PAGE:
In years gone by, US Route 66 was also known as the Will Rogers Highway, the Main Street of America, or the Mother Road. It was one of the original highways within the US Highway System. US Highway 66 was established on November 11, 1926, with road signs erected the following year. The highway became one of the most famous roads in the United States, and originally ran from Chicago, Illinois, through Missouri, Kansas, Oklahoma, Texas, New Mexico, and Arizona before ending at Santa Monica, California, covering a total of 2,448 miles. It was highlighted by both the hit song “(Get Your Kicks) on Route 66” and the Route 66 television show in the 1960s, and later, “Wild Hogs.” After 59 years, on June 27, 1985, when the American Association of State Highway and Transportation Officials decertified the road and removed all its highway signs, and the famous Route 66 entered the realm of history.
The idea of building a highway along this route was first mentioned in Oklahoma in the mid-1920s. It was a way to link Oklahoma to cities like Chicago and Los Angeles. Highway Commissioner Cyrus Avery said that it would also be a way of diverting traffic from Kansas City, Missouri and Denver. In 1926, the highway earned its official designation as Route 66. The diagonal course of Route 66 linked hundreds of mostly rural communities to the cities along its route. This was to allow farmers to have an easy transport route for grain and other types of produce for distribution to the cities. In the 1930s, the long-distance trucking industry used it as a way of competing with the railroad for dominance in the shipping market.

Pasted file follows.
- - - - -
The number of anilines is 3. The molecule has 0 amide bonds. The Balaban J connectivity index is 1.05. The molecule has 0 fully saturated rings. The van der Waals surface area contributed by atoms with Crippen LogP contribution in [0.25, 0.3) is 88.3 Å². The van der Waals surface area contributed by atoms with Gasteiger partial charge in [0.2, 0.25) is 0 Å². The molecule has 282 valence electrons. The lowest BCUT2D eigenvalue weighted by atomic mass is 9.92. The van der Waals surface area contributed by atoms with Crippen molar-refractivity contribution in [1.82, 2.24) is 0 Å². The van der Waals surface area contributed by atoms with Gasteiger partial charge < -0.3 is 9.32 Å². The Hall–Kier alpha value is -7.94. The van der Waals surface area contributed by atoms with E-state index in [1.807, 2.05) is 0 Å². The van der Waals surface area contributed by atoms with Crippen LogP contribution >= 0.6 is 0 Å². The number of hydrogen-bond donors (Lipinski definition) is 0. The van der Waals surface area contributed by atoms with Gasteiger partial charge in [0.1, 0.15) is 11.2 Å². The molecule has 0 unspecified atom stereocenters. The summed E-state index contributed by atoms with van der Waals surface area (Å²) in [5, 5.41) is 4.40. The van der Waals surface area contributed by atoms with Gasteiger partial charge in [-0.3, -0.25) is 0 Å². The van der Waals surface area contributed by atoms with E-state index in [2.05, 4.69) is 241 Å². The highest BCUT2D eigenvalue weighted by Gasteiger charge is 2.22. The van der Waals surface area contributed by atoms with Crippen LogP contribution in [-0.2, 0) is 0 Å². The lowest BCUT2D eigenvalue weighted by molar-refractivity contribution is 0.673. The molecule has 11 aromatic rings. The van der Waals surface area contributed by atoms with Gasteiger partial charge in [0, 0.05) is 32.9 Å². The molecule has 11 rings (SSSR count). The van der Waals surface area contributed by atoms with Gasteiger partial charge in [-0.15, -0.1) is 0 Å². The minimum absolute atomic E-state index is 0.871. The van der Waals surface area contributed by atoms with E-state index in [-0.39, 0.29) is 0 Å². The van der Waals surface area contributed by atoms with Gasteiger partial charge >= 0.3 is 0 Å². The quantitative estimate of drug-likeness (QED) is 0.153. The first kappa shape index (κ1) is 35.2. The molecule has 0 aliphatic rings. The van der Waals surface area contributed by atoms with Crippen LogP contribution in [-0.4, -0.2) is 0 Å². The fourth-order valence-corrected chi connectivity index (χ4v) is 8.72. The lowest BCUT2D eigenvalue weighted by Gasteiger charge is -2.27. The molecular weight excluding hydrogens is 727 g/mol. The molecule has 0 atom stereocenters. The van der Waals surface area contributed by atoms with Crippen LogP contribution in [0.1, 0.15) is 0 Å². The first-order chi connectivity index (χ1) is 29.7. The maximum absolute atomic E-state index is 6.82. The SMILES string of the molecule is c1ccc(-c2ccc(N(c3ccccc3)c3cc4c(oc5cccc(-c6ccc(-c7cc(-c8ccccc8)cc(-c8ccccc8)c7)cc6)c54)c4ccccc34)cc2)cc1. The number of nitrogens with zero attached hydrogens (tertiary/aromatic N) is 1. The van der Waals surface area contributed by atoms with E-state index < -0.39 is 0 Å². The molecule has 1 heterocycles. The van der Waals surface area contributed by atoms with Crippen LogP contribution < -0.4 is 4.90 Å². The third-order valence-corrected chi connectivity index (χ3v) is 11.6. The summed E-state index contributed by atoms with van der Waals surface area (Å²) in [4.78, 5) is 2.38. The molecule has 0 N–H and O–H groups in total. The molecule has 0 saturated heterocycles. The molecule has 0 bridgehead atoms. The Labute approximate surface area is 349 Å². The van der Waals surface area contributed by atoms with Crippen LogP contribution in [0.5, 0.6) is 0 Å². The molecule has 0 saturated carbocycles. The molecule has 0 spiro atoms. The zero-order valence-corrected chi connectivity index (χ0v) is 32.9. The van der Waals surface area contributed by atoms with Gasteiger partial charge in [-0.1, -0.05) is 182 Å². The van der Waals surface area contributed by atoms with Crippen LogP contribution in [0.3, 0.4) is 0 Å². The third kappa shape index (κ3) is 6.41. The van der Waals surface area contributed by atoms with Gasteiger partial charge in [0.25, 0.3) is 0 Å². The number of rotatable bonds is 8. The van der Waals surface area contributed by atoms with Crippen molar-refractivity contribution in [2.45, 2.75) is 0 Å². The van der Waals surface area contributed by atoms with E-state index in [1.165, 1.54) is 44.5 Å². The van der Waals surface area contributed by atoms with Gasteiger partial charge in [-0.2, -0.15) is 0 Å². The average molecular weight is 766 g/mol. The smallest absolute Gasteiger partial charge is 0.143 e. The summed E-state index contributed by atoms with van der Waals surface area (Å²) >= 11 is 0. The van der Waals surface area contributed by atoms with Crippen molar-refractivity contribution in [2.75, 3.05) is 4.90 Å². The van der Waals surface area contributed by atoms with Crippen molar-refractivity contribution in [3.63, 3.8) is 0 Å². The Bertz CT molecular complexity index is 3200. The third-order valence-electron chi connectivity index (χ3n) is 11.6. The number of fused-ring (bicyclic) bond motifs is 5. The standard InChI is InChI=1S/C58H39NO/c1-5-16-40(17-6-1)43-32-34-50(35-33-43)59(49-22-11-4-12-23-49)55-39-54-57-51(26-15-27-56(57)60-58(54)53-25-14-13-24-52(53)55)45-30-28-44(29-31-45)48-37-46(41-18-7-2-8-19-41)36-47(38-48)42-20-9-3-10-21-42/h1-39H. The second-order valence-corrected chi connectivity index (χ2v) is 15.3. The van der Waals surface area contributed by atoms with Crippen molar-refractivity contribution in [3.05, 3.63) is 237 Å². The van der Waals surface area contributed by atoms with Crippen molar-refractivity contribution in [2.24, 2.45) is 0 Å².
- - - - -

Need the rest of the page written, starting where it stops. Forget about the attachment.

During the Dust Bowl years of the 1930s, Route 66 was the scene of a mass westward migration, when more than 200,000 people traveled east from poverty-stricken, drought-ridden areas of California. John Steinbeck immortalized the highway in his classic 1939 novel “The Grapes of Wrath.” Beginning in the 1950s, the building of a massive system of interstate highways made older roads increasingly obsolete, and by 1970, modern four lane highways had bypassed nearly all sections of Route 66. In October 1984, Interstate 40 bypassed the last original stretch of Route 66 at Williams, Arizona. According to the National Historic Route 66 Federation, drivers can still use 85 percent of the road, and Route 66 has become a destination for tourists from all over the world. After watching Wild Hogs, Bob and I became two of the many tourists who did drive a little bit of it when we drove to Madrid, New Mexico as part of our vacation, doing all the touristy things.